I’ll also add that perhaps this is a case where the Christian, perhaps evangelical Christian subculture, has different priorities than North American society as a whole. I see the pressure toward marriage to be intimidatingly real in evangelical circles, while serial monogamy and serial marriage to be the larger societal trend. In both cases what I feel is missing most is a proper sense of purpose in both married and single life. What does either marriage or singleness mean in the context of God’s covenant promises and Kingdom? I do think we need a stronger theology of singleness in particular for those who attempt the Christian walk. I don’t think Piper hits the mark, but we need to keep working at it.



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Joe

posted July 13, 2009 at 2:16 pm


This is horrifying and sloppy exegesis in my opinion. I am not sure that we want to connect eunuchs (damaged) to singleness. Too often we communicate that someone who is single must therefore be damaged, and this only reinforces such an idea.
The passage in Isaiah speaks more to the restorative justice of God?s kingdom then singleness. The eunuch has been mutilated to become the possession of someone else, and has been robbed of the opportunity to bear children, a horrifying offense to the image dei. God?s coming kingdom will somehow bless and redeem the violence committed again them.
Regarding 1 Cor. 7 it seems to me that Paul is saying since there is no giving in marriage in the eschaton we should live that way now if we are able. Celibacy can be an incredible way to pour one?s life out in service to Christ, and we seem to miss this important point in our focus on the family culture. Our theology seems to need some adjustment to help our praxis. We need to move away from our idolatry of romantic relationships.
I would agree with Piper on the importance of married and single people mixing in their social interaction, the better we do this the stronger the church.



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Anette Ejsing

posted July 13, 2009 at 2:22 pm


RevGrant @ # 25,
Yes, the options you list are scriptural options. But, where do we find scriptural directions for single persons 1) who always desired and still desire marriage and 2) who are not called to singleness and 3) for whom God is not providing spouses?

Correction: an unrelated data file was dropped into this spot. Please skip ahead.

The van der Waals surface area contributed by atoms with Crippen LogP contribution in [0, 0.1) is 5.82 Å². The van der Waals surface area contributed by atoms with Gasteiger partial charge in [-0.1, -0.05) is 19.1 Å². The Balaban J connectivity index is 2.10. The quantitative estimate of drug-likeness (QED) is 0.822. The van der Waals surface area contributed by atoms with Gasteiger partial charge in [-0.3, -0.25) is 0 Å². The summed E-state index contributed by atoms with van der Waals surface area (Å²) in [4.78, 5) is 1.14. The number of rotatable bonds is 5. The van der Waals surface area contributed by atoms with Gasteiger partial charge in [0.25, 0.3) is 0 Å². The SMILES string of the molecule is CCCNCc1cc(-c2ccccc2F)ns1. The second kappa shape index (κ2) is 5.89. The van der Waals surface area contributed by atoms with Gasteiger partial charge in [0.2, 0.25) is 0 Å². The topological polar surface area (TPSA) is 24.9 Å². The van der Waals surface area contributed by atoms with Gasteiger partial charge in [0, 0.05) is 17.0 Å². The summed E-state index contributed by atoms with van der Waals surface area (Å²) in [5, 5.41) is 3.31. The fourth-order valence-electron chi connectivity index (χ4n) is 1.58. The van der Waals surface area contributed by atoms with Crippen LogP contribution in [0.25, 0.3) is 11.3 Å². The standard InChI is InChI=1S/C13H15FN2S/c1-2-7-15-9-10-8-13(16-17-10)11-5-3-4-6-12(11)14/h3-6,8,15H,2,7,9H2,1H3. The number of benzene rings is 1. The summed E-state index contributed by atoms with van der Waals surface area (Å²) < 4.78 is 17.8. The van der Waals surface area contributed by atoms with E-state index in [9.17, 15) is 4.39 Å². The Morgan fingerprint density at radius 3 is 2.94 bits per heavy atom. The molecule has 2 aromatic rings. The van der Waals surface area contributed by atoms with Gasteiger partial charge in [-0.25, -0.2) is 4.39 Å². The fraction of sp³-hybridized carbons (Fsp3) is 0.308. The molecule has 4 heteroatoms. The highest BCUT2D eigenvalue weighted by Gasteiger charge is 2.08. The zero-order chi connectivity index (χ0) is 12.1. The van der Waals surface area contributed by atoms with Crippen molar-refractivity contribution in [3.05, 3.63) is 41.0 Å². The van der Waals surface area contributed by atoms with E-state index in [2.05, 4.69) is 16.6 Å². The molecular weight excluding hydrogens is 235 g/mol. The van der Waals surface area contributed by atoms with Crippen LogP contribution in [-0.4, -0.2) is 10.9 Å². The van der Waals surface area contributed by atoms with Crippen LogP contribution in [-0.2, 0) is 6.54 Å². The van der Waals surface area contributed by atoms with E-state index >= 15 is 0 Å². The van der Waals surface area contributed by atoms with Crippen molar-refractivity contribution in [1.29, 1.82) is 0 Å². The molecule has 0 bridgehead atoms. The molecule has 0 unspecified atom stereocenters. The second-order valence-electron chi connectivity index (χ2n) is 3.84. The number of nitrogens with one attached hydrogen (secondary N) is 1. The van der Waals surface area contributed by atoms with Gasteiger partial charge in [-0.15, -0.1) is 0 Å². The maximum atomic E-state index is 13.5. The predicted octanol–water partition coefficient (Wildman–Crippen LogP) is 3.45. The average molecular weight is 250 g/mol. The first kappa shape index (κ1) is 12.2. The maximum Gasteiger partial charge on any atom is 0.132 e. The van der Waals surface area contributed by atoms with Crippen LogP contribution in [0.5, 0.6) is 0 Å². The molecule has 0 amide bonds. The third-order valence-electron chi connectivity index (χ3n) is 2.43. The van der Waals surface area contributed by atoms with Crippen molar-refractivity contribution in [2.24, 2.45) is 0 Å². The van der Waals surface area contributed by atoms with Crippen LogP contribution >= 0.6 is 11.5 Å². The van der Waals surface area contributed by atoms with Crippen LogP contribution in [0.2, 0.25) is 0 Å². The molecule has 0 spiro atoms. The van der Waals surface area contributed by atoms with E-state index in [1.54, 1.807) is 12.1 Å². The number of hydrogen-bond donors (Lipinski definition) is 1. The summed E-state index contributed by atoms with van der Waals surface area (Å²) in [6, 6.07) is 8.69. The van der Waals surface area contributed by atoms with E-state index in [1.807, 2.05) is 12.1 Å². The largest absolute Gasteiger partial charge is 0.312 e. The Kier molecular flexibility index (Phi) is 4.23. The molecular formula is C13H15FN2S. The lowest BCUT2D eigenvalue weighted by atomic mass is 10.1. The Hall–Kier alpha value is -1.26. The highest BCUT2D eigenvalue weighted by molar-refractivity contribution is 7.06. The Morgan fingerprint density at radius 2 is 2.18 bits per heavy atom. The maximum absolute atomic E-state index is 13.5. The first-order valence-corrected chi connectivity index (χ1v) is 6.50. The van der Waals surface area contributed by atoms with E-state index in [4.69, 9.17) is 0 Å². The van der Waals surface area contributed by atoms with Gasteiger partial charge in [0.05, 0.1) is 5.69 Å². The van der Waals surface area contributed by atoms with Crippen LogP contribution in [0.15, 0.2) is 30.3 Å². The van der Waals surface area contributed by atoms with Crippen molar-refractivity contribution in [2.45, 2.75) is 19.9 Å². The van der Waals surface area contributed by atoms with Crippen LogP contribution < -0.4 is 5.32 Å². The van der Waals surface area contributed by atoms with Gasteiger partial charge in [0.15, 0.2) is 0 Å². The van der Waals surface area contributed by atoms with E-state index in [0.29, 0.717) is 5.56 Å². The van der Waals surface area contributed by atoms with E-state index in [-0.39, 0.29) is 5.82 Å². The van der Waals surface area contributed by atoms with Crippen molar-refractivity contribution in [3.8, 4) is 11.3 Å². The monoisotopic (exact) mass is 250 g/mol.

It is EXACTLY this profile of single persons that makes singleness problematic in our churches. If this group did not exist, there would be no challenge to address. All would be well.
Therefore, it is NOT enough to look for scriptural passages to give us what we need. I argue that there is theological (not narrowly exegetical) work to be done on the understanding of male and female sexuality. Much in the manner of what the Church Fathers did when they produced a creedal document on the Trinity.
I say: let us apply our minds and our faith to that very concrete but challenging task.



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AHH

posted July 13, 2009 at 2:53 pm


Whatever one may think of Piper’s exegesis, good for him for affirming the worth of single people in the church. In the 2 churches where I have been a member as an adult, “family” was the big value, being married with 2-4 kids was normative and anybody outside that box felt marginalized. I wonder if part of that is because most church staff is in the married with kids mold. It comes out in little things, like church surveys worded in a way (“you and your family”) that excludes single people.
So, given the implicit (and occasionally explicit) messages in churches that the complete Christian life includes marriage and children, a corrective like Piper’s is good.
These comments are colored by my being single in the church until age 37.
Postscript on mixing of single and married people. I would say that a bigger social division in churches is between those who have children and those (married or single) who don’t. My wife and I (childless) feel increasingly distant from many of our married friends (friendships often dating back to when we were all single), whose social world is now centered on their children. We wish it could be like “the old days” when we would go out to lunch after church and could discuss the sermon, issues of the day, etc. Now, it seems like most of the lunch conversation is about cheesy noodles and childcare. Maybe we need to seek out some single friends.



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Pat

posted July 13, 2009 at 3:04 pm


Joe @ 31, you make a good point: “We need to move away from our idolatry of romantic relationships.”